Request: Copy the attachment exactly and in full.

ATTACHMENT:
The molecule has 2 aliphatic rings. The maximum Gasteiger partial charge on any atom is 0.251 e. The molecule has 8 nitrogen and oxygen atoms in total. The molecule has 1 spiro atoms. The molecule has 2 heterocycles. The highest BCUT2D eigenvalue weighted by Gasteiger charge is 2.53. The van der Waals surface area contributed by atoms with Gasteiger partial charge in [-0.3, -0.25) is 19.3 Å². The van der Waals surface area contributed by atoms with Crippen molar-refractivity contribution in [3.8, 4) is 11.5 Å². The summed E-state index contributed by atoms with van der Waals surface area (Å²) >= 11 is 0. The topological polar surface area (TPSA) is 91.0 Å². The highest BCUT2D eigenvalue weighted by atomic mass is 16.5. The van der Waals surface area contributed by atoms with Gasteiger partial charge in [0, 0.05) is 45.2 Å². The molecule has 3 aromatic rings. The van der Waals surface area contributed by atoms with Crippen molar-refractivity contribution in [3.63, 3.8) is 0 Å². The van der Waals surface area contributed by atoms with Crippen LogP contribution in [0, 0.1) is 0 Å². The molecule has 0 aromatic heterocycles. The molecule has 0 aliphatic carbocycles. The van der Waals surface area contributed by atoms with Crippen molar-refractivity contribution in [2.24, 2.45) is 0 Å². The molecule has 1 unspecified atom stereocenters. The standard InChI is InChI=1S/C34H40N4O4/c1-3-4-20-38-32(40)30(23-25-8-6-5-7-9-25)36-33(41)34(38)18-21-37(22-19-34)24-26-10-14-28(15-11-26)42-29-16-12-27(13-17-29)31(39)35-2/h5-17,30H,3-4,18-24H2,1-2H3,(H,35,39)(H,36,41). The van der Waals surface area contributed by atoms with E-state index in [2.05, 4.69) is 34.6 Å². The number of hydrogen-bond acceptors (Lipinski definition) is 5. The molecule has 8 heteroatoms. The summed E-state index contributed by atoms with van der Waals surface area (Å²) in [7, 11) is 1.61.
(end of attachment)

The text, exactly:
The molecule has 2 aliphatic rings. The maximum Gasteiger partial charge on any atom is 0.251 e. The molecule has 8 nitrogen and oxygen atoms in total. The molecule has 1 spiro atoms. The molecule has 2 heterocycles. The highest BCUT2D eigenvalue weighted by Gasteiger charge is 2.53. The van der Waals surface area contributed by atoms with Gasteiger partial charge in [-0.3, -0.25) is 19.3 Å². The van der Waals surface area contributed by atoms with Crippen molar-refractivity contribution in [3.8, 4) is 11.5 Å². The summed E-state index contributed by atoms with van der Waals surface area (Å²) >= 11 is 0. The topological polar surface area (TPSA) is 91.0 Å². The highest BCUT2D eigenvalue weighted by atomic mass is 16.5. The van der Waals surface area contributed by atoms with Gasteiger partial charge in [0, 0.05) is 45.2 Å². The molecule has 3 aromatic rings. The van der Waals surface area contributed by atoms with Crippen molar-refractivity contribution in [3.63, 3.8) is 0 Å². The van der Waals surface area contributed by atoms with Crippen LogP contribution in [0, 0.1) is 0 Å². The molecule has 0 aromatic heterocycles. The molecule has 0 aliphatic carbocycles. The van der Waals surface area contributed by atoms with Crippen molar-refractivity contribution in [2.24, 2.45) is 0 Å². The molecule has 1 unspecified atom stereocenters. The standard InChI is InChI=1S/C34H40N4O4/c1-3-4-20-38-32(40)30(23-25-8-6-5-7-9-25)36-33(41)34(38)18-21-37(22-19-34)24-26-10-14-28(15-11-26)42-29-16-12-27(13-17-29)31(39)35-2/h5-17,30H,3-4,18-24H2,1-2H3,(H,35,39)(H,36,41). The van der Waals surface area contributed by atoms with E-state index in [2.05, 4.69) is 34.6 Å². The number of hydrogen-bond acceptors (Lipinski definition) is 5. The molecule has 8 heteroatoms. The summed E-state index contributed by atoms with van der Waals surface area (Å²) in [7, 11) is 1.61.